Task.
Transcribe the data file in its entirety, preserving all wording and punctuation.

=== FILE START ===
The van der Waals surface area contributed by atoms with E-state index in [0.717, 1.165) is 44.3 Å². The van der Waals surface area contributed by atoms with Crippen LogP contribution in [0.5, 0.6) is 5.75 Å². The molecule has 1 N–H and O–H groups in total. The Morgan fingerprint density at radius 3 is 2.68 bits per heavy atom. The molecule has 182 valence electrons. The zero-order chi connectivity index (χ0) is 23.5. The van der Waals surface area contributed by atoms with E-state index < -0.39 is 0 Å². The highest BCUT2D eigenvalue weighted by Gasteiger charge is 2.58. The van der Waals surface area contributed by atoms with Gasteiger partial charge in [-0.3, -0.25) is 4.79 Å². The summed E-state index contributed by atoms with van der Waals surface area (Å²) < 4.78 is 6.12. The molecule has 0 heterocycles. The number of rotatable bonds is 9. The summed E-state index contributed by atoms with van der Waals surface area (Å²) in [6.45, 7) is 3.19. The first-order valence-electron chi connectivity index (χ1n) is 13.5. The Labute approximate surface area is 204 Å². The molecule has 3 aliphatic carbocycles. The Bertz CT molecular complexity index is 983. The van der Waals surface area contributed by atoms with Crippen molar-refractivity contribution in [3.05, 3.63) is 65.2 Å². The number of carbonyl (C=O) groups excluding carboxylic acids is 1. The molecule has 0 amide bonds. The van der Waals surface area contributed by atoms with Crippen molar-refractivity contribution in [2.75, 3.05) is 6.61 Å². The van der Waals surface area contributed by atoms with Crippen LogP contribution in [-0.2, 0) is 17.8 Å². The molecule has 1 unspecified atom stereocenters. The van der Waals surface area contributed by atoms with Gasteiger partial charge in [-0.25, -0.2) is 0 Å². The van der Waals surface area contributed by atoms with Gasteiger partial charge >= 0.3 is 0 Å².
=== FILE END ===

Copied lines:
The van der Waals surface area contributed by atoms with E-state index in [0.717, 1.165) is 44.3 Å². The van der Waals surface area contributed by atoms with Crippen LogP contribution in [0.5, 0.6) is 5.75 Å². The molecule has 1 N–H and O–H groups in total. The Morgan fingerprint density at radius 3 is 2.68 bits per heavy atom. The molecule has 182 valence electrons. The zero-order chi connectivity index (χ0) is 23.5. The van der Waals surface area contributed by atoms with E-state index < -0.39 is 0 Å². The highest BCUT2D eigenvalue weighted by Gasteiger charge is 2.58. The van der Waals surface area contributed by atoms with Gasteiger partial charge in [-0.3, -0.25) is 4.79 Å². The summed E-state index contributed by atoms with van der Waals surface area (Å²) < 4.78 is 6.12. The molecule has 0 heterocycles. The number of rotatable bonds is 9. The summed E-state index contributed by atoms with van der Waals surface area (Å²) in [6.45, 7) is 3.19. The first-order valence-electron chi connectivity index (χ1n) is 13.5. The Labute approximate surface area is 204 Å². The molecule has 3 aliphatic carbocycles. The Bertz CT molecular complexity index is 983. The van der Waals surface area contributed by atoms with Crippen molar-refractivity contribution in [3.05, 3.63) is 65.2 Å². The number of carbonyl (C=O) groups excluding carboxylic acids is 1. The molecule has 0 amide bonds. The van der Waals surface area contributed by atoms with Crippen molar-refractivity contribution in [2.75, 3.05) is 6.61 Å². The van der Waals surface area contributed by atoms with Crippen LogP contribution in [-0.2, 0) is 17.8 Å². The molecule has 1 unspecified atom stereocenters. The van der Waals surface area contributed by atoms with Gasteiger partial charge in [-0.25, -0.2) is 0 Å². The van der Waals surface area contributed by atoms with Gasteiger partial charge >= 0.3 is 0 Å².